Mr Mbela wrote: “Though the land had been acquired for public use, it has ended up being allocated to individual allottees for private use. The image thus created is that the government has taken land from its poor at a normal price, traded it, sold it to allottees at a higher price and helped enrich the better-placed members of society to better their lot. It is not a very happy picture.”

He consequently instructed the Commissioner of Lands to return the unallocated portion of the land, which was 320 acres, and to initiate a compensation process for the 500 acres at the current market value, alongside consideration for the lapsed period since acquisition. To date, Mbela's instructions have never been implemented.

In 2011, KDFCL filed a petition in the High Court, Petition No. 47 of 2011, against the Attorney General and the Commissioner of Lands, challenging the compulsory acquisition of the property and the alleged violation of their constitutional rights through the deprivation of land without compensation.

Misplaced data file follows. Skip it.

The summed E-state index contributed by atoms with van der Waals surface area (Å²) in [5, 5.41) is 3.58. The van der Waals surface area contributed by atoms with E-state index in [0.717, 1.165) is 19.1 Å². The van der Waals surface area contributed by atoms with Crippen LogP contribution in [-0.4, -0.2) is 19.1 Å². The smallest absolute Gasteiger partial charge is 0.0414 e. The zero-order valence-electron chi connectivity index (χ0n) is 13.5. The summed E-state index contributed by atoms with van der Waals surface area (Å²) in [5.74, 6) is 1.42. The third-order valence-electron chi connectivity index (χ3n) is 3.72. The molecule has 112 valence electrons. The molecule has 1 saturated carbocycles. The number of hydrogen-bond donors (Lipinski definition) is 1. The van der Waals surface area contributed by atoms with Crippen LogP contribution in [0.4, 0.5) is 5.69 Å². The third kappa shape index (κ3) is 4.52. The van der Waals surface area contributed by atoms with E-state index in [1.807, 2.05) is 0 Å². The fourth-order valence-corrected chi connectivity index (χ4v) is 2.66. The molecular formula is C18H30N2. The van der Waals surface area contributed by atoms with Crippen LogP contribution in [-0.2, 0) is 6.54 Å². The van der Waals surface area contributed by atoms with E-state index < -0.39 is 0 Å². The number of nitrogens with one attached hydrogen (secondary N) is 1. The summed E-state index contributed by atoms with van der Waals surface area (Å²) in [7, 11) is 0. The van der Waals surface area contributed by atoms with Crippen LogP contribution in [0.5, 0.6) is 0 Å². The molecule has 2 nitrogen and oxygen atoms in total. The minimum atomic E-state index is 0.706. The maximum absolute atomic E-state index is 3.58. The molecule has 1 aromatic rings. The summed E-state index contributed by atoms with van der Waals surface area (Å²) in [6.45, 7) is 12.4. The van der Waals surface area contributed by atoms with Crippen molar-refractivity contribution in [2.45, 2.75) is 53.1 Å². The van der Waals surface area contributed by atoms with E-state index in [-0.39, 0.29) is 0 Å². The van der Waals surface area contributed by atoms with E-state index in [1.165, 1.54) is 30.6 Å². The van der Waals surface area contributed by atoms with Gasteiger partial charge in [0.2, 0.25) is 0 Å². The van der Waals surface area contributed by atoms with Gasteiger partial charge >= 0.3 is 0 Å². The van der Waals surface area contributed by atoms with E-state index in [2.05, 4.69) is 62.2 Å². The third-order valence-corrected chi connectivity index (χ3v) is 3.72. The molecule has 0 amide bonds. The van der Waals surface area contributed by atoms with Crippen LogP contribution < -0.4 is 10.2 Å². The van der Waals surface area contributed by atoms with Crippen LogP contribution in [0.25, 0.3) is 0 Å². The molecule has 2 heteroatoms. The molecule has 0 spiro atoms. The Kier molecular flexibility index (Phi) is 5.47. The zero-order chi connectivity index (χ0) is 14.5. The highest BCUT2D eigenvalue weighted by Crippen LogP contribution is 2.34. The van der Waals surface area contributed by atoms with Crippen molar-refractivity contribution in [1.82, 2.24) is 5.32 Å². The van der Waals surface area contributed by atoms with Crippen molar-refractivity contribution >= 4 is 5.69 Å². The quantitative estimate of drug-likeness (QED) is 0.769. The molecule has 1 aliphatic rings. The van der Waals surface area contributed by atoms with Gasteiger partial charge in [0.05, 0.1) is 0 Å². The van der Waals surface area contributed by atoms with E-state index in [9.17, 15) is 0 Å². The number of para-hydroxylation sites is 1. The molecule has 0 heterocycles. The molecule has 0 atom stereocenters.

In an attempt to resolve the protracted cases, Lady Justice Mumbi Ngugi - then a High Court judge and now a Court of Appeal judge - ordered that all pending cases relating to the property be consolidated and heard together.

Abdilahi Muigai Muiruri,

Mr Abdilahi Muigai Muiruri, Executive Chairman Kiambu Dandora Farmers Company Limited during an interview at Nation Center Nairobi on September 8, 2023. 

Photo credit: Wilfred Nyangaresi| Nation Media Group

The brothers say the group advertised the case in the newspapers and no interested party came forward.

Through its executive chairman, Abdilahi Muigai Muiruri, the KDFCL cites documents, including a memo from the NLC verifying the status of the disputed land.

The memo, dated December 19, 2017, and drafted by Deputy Director of Surveys Sospeter Ohanya, alleged that several subdivisions had been carried out on the property without KDFCL's consent and without due process.

"The owner is always required to surrender the original title before any sub-title is issued, but it is strange that this was not the case in all transactions on LR11379/3," it says.